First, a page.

San Lorenzo store luckiest in the state

Louis LaVenture,
News and Sports Editor

For the past two weeks the Powerball lottery had people in frenzy. Lines wrapped around stores and went on for blocks for a chance to purchase tickets to win a $900 million jackpot and then $1.6 billion just a few days later.

Three people won the big jackpot including one ticket that was sold at a 7-11 in Chino Hills, in San Bernardino County. Large lines and crowds were the norm during the time of increased jackpots and prizes.

Kavanagh Liquors #1 in San Lorenzo was no different and saw massive crowds. However, this store has history to back it up. In a recent study by the California Lottery, they listed the liquor store as one of the luckiest in the state because of its huge payouts.

According to the California Lottery, since 1985, Kavanagh has had five lottery winners of more than $1 million — three more occurrences than any other store on the list of luckiest stores.

Earlier this month, a Union City resident won $1 million during the $900 million drawing after he matched five numbers, but not the powerball #.[mks_pullquote align=”left” width=”300″ size=”24″ bg_color=”#ffffff” txt_color=”#aa8622″]“When it gets this high just a few numbers can make you a millionaire.”[/mks_pullquote]

“It’s not just the jackpot,” San Leandro resident Michael Gaines said while in line at Kavanagh. “When it gets this high just a few numbers can make you a millionaire. Momma didn’t raise no fool.”

Gaines bought 40 quick picks for the $900 million drawing and he won $27. He came back for the $1.6 billion drawing and spent $40 again on quick picks.

“Somebody’s gotta win,” Gaines said. “Why not me?”

Winners can choose two methods of payment, a lump sum, or 30 annual payments. The 30 annual payment option receives more money overall however, both options have their drawbacks.

After taxes and fees, winners get anywhere from 25 to 50 percent of the total jackpot. The three winners of the $1.6 billion jackpot each receive about $533 million before taxes and fees which will leave them each with roughly $327.8 million each.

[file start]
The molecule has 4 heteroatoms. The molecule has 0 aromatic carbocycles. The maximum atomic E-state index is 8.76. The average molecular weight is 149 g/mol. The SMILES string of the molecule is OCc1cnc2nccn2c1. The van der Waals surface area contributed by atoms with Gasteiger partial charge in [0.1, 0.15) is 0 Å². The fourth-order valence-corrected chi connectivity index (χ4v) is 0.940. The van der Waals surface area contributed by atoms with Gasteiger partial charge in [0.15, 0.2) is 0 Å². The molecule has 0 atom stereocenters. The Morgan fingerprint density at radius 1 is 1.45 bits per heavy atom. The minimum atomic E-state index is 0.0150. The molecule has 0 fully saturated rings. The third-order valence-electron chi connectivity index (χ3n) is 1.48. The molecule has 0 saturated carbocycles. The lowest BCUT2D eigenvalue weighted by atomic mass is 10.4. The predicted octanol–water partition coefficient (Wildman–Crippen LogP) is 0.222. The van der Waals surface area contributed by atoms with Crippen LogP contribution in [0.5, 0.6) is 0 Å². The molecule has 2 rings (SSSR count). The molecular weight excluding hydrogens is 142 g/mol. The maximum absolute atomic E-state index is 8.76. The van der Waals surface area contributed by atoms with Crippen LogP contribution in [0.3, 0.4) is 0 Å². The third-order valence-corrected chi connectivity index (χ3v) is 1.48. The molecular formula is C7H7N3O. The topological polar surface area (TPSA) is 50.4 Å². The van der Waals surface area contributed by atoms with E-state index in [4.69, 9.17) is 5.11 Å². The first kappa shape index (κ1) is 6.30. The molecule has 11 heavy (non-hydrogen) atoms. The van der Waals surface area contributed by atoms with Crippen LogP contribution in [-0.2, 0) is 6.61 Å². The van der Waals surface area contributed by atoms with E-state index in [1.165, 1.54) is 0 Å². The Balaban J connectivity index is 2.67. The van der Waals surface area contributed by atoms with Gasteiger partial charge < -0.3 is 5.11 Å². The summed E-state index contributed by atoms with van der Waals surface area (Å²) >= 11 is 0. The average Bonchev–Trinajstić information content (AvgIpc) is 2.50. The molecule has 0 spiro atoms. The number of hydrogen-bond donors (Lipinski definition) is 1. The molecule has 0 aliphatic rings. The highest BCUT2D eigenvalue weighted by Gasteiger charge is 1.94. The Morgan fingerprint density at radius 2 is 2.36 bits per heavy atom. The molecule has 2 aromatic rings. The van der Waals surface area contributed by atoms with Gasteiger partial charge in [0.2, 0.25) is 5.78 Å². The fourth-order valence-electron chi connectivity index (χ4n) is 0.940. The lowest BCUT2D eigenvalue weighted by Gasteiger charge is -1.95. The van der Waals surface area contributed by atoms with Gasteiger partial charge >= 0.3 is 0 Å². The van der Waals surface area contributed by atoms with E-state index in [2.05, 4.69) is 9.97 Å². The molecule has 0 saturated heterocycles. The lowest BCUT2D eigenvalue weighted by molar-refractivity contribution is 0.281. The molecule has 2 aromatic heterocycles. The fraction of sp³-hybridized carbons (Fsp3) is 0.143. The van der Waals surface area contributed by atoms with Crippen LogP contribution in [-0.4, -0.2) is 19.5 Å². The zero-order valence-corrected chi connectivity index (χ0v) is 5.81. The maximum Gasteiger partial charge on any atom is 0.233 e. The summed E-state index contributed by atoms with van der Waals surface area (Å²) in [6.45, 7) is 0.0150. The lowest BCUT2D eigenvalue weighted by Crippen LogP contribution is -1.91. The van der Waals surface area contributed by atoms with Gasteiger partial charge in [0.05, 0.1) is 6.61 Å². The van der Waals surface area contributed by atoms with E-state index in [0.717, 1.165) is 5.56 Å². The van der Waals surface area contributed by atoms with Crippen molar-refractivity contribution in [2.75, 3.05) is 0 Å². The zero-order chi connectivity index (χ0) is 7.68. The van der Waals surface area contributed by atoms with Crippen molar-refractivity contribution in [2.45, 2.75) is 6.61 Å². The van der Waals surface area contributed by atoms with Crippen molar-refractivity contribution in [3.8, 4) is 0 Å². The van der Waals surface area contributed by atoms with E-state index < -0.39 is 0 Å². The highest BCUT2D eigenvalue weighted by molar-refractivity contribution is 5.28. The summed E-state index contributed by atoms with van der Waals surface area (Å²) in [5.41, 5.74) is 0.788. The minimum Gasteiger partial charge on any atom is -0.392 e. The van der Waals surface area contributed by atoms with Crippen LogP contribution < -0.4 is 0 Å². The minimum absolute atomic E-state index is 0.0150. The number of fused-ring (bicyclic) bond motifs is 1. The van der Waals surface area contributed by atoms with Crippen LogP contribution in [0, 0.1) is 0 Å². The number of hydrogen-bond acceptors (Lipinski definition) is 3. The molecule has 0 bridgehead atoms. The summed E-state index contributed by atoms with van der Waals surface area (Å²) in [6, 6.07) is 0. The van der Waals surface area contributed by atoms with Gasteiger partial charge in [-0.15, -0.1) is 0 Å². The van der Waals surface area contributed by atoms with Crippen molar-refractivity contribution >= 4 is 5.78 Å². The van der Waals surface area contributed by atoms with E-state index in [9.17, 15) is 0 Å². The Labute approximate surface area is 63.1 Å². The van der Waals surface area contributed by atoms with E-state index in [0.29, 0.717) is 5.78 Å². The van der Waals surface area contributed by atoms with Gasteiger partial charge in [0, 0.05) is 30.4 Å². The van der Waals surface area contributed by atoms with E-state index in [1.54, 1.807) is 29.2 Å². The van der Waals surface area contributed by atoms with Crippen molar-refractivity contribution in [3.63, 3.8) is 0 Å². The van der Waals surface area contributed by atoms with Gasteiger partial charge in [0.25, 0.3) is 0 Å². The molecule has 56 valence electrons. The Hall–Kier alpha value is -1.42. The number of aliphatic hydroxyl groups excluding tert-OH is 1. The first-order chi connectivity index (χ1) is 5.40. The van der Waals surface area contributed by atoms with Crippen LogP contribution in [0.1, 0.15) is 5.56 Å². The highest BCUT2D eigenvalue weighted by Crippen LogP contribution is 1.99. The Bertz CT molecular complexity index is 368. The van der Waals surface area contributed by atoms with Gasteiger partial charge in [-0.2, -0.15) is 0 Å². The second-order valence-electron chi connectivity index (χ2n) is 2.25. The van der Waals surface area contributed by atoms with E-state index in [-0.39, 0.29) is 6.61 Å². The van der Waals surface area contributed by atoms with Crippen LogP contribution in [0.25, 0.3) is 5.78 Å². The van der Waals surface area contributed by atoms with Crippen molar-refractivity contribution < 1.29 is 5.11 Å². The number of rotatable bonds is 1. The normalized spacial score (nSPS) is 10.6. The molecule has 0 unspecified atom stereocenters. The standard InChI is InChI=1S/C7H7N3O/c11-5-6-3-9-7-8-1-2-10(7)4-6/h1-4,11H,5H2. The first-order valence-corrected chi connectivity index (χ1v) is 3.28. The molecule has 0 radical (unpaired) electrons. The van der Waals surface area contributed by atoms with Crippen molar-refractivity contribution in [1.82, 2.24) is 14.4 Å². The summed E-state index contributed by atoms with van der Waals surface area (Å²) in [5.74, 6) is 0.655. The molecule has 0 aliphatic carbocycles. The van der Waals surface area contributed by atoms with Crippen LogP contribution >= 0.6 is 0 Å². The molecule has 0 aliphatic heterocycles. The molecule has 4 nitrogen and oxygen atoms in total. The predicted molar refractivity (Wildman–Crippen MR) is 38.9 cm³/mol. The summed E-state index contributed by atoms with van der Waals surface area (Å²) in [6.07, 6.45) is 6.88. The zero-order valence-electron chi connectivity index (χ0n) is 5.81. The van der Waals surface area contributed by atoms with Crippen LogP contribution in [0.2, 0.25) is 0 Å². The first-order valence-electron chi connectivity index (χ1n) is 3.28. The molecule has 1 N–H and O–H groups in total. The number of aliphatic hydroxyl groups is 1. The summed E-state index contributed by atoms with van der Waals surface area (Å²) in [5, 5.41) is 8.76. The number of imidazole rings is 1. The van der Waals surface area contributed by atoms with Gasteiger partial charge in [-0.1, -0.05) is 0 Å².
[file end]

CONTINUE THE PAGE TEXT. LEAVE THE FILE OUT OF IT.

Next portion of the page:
As recent as 2012, California Lottery officials said the average payout for jackpots is roughly 35 percent of the total prize.

Stores also benefit from ticket sales not just winners. Participating retailers receive 4.5 to six percent sales commission on total ticket sales and one half of one percent on winning tickets.

However, the store can only receive a maximum of $1 million on winning tickets no matter how large the jackpot is.

Infographic by Tam Duong Jr.
Infographic by Tam Duong Jr.

“It gets pretty crazy when the lotto goes up,” Kavanagh manager David Spahn said. “We have to make special lines and yell a lot. Some customers get mad about the crowds but hey, everybody wants a shot at the millions.”

Math instructor, Dang To said that the probability of winning the lottery is one in nearly 300 billion people.

“It’s fun to buy tickets and dream of what could happen,” To said. “But the odds are not good, most people will be throwing away money.”

However, that money will not just be thrown away. Kindergarten through 12th grade schools are a direct beneficiary of lottery taxes and unclaimed prizes, especially when ticket sales rise for large jackpots.

Last year $1.3 billion was given to K-12 schools from money brought in by lotto ticket sales.[mks_pullquote align=”left” width=”300″ size=”24″ bg_color=”#ffffff” txt_color=”#aa8622″]“Everybody wins, except the losers.”[/mks_pullquote]

With 2016 beginning with such a large jackpot, officials believe that number could increase this year.

“Everybody wins,” Spahn said. “Except the losers.”

Kavanagh’s last big winner was in 2013 when an 87-year-old woman took home an $11 million SuperLotto Plus prize. Of the store’s five winners of more than $1 million, the largest, $28.5 million, remains unclaimed.

California Lottery representative Ling Yin said that winning tickets are valid for 180 days before they expire and they are then donated to “public education.” There are also nine lottery district offices throughout California, including one on Industrial Boulevard in west Hayward.

“Those offices are more for sales reps,” Yin said. “Players can get help with questions or assistance claiming their prizes there but they don’t award prizes.”

The ticket was sold in 2003 and at the time it was the largest SuperLotto Plus prize ever won and remains one of the largest unclaimed prizes in the country.